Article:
“In the late 1950s and early 1960s, Jane Goodall started attributing personalities to the chimpanzees she followed in Gombe National Park in what is now Tanzania. In her descriptions, some were more playful or aggressive, affectionate or nurturing. Many scientists at the time were horrified, she recalled… They contended she was inventing personality traits for animals…But time has borne out her insights. Chimpanzees in the wild have personalities similar to those in captivity, and both strongly overlap with traits that are familiar in humans, a new study published in Scientific Data confirms.”  K. Weintraub, The New York Times

ESL Voices Lesson Plan for this post with Answer Key

Jane and some of her chimps. NPR

Excerpt: Wild and Captive Chimpanzees Share Personality Traits With Humans By Karen Weintraub, the New York Times

“Dr. Goodall, now 83, said in a phone interview on Monday from her home in England that scientists thought ‘I was guilty of the worst kind of anthropomorphism.’ The new examination of chimpanzees at Gombe updates personality research conducted on 24 animals in 1973 to include more than 100 additional chimps that were evaluated a few years ago. The animals were individually assessed by graduate students in the earlier study, and in the latest by Tanzanian field assistants, on personality traits like agreeableness, extroversion, depression, aggression and self-control.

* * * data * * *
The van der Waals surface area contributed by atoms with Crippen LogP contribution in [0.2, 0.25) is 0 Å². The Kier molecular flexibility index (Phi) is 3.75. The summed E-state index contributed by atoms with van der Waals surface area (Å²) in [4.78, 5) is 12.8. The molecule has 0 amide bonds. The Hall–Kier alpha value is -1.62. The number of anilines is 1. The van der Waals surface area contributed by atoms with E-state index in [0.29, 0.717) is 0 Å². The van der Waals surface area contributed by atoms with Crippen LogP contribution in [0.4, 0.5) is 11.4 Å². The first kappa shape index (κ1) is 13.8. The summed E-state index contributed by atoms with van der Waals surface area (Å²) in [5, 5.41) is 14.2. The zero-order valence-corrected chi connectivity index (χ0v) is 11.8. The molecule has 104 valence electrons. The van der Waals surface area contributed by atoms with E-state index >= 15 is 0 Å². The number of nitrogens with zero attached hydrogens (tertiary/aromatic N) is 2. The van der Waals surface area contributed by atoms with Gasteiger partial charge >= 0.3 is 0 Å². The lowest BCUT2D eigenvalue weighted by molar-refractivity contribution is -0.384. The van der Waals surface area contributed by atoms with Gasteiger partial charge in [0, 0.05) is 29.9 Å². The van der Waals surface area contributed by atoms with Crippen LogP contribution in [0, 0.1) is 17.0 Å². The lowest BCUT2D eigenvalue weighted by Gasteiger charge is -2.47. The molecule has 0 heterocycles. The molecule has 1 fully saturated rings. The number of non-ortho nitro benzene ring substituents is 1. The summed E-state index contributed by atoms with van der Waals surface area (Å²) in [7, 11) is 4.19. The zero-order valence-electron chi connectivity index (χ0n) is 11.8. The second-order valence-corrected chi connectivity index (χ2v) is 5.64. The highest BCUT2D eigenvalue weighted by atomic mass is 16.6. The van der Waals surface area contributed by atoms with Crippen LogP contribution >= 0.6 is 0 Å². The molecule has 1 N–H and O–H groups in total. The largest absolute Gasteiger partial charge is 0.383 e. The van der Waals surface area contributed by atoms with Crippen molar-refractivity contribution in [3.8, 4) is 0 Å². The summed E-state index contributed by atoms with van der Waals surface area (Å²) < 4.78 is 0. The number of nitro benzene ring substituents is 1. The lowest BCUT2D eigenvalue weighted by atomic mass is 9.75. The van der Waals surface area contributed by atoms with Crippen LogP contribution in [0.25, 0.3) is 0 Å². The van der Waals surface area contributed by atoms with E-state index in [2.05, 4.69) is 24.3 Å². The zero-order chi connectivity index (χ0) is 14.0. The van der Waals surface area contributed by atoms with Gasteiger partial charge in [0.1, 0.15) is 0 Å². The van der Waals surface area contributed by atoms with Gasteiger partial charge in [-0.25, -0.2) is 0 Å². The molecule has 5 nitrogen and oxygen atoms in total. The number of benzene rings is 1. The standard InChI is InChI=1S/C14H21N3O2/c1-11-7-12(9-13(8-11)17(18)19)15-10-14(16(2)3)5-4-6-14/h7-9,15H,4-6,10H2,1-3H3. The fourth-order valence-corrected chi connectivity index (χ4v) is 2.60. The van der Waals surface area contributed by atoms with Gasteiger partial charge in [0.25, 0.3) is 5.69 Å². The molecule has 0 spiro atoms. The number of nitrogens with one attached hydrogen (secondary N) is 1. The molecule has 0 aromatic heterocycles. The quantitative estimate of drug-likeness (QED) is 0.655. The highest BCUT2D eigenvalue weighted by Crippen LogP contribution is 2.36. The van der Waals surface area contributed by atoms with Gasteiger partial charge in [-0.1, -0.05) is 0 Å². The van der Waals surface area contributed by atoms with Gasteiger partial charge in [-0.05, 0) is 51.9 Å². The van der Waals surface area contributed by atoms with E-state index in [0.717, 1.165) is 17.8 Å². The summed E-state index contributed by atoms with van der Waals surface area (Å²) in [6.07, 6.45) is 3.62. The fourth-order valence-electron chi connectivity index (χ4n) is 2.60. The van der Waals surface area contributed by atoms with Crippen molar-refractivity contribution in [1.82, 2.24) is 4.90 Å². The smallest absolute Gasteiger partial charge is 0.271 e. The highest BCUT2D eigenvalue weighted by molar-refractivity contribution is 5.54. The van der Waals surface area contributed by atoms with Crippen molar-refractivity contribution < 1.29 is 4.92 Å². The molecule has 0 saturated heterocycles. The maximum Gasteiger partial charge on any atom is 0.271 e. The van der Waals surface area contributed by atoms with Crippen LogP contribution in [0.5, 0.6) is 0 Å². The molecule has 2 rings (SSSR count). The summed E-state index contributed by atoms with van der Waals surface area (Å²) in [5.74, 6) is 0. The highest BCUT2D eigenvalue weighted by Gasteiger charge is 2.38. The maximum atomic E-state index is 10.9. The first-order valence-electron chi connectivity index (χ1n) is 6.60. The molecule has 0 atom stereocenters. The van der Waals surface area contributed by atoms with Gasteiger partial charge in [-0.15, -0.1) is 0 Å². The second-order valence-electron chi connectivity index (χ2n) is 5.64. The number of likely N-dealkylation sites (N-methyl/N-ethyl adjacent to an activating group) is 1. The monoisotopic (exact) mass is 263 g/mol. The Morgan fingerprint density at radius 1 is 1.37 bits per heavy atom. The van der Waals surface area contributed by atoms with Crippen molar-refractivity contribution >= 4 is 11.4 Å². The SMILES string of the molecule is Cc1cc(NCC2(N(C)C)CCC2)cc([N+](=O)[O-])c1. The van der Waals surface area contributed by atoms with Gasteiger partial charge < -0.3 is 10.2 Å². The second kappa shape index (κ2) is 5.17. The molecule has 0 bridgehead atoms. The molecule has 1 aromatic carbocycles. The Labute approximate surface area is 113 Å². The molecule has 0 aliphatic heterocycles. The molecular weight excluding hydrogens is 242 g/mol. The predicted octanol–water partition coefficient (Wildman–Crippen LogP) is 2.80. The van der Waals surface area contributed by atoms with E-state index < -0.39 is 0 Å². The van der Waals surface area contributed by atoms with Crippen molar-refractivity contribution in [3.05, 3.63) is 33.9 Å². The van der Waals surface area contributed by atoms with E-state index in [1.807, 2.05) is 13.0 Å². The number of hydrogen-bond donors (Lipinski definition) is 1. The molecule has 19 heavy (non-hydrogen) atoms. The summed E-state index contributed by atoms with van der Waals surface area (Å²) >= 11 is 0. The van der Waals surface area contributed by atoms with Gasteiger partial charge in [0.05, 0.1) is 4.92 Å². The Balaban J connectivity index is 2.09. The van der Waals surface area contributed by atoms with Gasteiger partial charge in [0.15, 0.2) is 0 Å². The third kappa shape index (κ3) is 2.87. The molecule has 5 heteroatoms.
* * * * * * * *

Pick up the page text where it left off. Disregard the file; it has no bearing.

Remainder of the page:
Jane Goodall Institute

Researchers used different questionnaires to assess the chimps’ traits in the two studies, but most of the personality types were consistent across the two studies. These traits seen among wild chimps matched ones seen among captive animals, the study found, and are similar to those described in people…Clive Wynne, a professor and director of the Canine Science Collaboratory at Arizona State University in Tempe, who was not involved in the research, said the new study offered a ‘really rich picture’ of the overlap among species. 

Jane and a baby

‘It’s backing up and reinforcing a number of things that we assume about animal personality that are seldom established with this degree of security in substantial wild-living populations,’ said Dr. Wynne, who concurs that dogs, his area of specialty, also have similar personality traits.

Jane Goodall-CBS News

Dr. Goodall said that fits what she’s seen, too. She only visits Gombe twice a year now, and only two animals are still alive from the days when she knew them as individuals. One, a mother of twins named Gremlin, has changed a bit, Dr. Goodall said… Dr. Goodall added that she’s pleased that researchers are still finding so much of interest at Gombe, and tapping into the expertise of Tanzanian field workers.”

ESL Voices Lesson Plan for this post

NOTE: Lessons can also be used with native English speakers.

Level: Intermediate – Advanced


Language Skills: Reading, writing, and speaking. Vocabulary and grammar activities are included.


Time: Approximately 2 hours.


Materials: Student handout (from this lesson) and access to news article.


Objective: Students will read and discuss the article
with a focus on improving reading comprehension and learning new vocabulary. At the end of the lesson students will express their personal views on the topic through group work and writing.

I. Pre-Reading Activities

KWL Chart

Directions: Have students use the KWL chart to list the information they already know about Jane Goodall.  Later in the Post- Reading segment of the lesson, students can fill in what they’ve learned about the topic.

I. While Reading Activities

Word Inference

Directions: Students are to infer the meanings of the words in bold taken from the article. They may use a dictionary, thesaurus, and Word Chart for assistance.